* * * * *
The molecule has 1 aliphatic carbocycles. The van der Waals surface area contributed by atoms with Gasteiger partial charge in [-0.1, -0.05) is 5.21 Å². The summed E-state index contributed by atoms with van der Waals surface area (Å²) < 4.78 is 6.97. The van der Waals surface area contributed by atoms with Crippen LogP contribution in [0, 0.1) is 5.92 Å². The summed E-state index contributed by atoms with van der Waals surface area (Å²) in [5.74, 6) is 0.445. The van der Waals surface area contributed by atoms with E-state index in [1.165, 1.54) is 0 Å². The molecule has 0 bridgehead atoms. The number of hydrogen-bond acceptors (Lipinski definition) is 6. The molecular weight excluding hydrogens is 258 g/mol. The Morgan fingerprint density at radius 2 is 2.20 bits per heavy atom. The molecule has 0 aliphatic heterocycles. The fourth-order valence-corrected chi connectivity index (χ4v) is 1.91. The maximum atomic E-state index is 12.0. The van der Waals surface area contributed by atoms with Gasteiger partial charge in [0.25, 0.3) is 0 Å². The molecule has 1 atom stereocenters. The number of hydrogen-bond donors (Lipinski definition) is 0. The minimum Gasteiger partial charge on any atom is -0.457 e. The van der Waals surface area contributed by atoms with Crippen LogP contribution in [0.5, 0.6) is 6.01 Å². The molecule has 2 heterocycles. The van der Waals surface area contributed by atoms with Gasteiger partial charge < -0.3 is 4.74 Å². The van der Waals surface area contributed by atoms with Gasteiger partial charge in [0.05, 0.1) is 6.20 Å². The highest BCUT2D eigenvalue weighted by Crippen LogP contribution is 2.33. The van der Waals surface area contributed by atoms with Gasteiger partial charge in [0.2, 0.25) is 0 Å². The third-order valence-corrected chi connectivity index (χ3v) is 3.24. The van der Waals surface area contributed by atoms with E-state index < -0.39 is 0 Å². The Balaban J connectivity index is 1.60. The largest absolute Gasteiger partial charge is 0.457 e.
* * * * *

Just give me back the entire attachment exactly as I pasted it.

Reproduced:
The molecule has 1 aliphatic carbocycles. The van der Waals surface area contributed by atoms with Gasteiger partial charge in [-0.1, -0.05) is 5.21 Å². The summed E-state index contributed by atoms with van der Waals surface area (Å²) < 4.78 is 6.97. The van der Waals surface area contributed by atoms with Crippen LogP contribution in [0, 0.1) is 5.92 Å². The summed E-state index contributed by atoms with van der Waals surface area (Å²) in [5.74, 6) is 0.445. The van der Waals surface area contributed by atoms with E-state index in [1.165, 1.54) is 0 Å². The molecule has 0 bridgehead atoms. The number of hydrogen-bond acceptors (Lipinski definition) is 6. The molecular weight excluding hydrogens is 258 g/mol. The Morgan fingerprint density at radius 2 is 2.20 bits per heavy atom. The molecule has 0 aliphatic heterocycles. The fourth-order valence-corrected chi connectivity index (χ4v) is 1.91. The maximum atomic E-state index is 12.0. The van der Waals surface area contributed by atoms with Gasteiger partial charge in [0.25, 0.3) is 0 Å². The molecule has 1 atom stereocenters. The number of hydrogen-bond donors (Lipinski definition) is 0. The minimum Gasteiger partial charge on any atom is -0.457 e. The van der Waals surface area contributed by atoms with Crippen LogP contribution in [0.5, 0.6) is 6.01 Å². The molecule has 2 heterocycles. The van der Waals surface area contributed by atoms with Gasteiger partial charge < -0.3 is 4.74 Å². The van der Waals surface area contributed by atoms with Gasteiger partial charge in [0.05, 0.1) is 6.20 Å². The highest BCUT2D eigenvalue weighted by Crippen LogP contribution is 2.33. The van der Waals surface area contributed by atoms with Gasteiger partial charge in [0.2, 0.25) is 0 Å². The third-order valence-corrected chi connectivity index (χ3v) is 3.24. The van der Waals surface area contributed by atoms with E-state index < -0.39 is 0 Å². The Balaban J connectivity index is 1.60. The largest absolute Gasteiger partial charge is 0.457 e.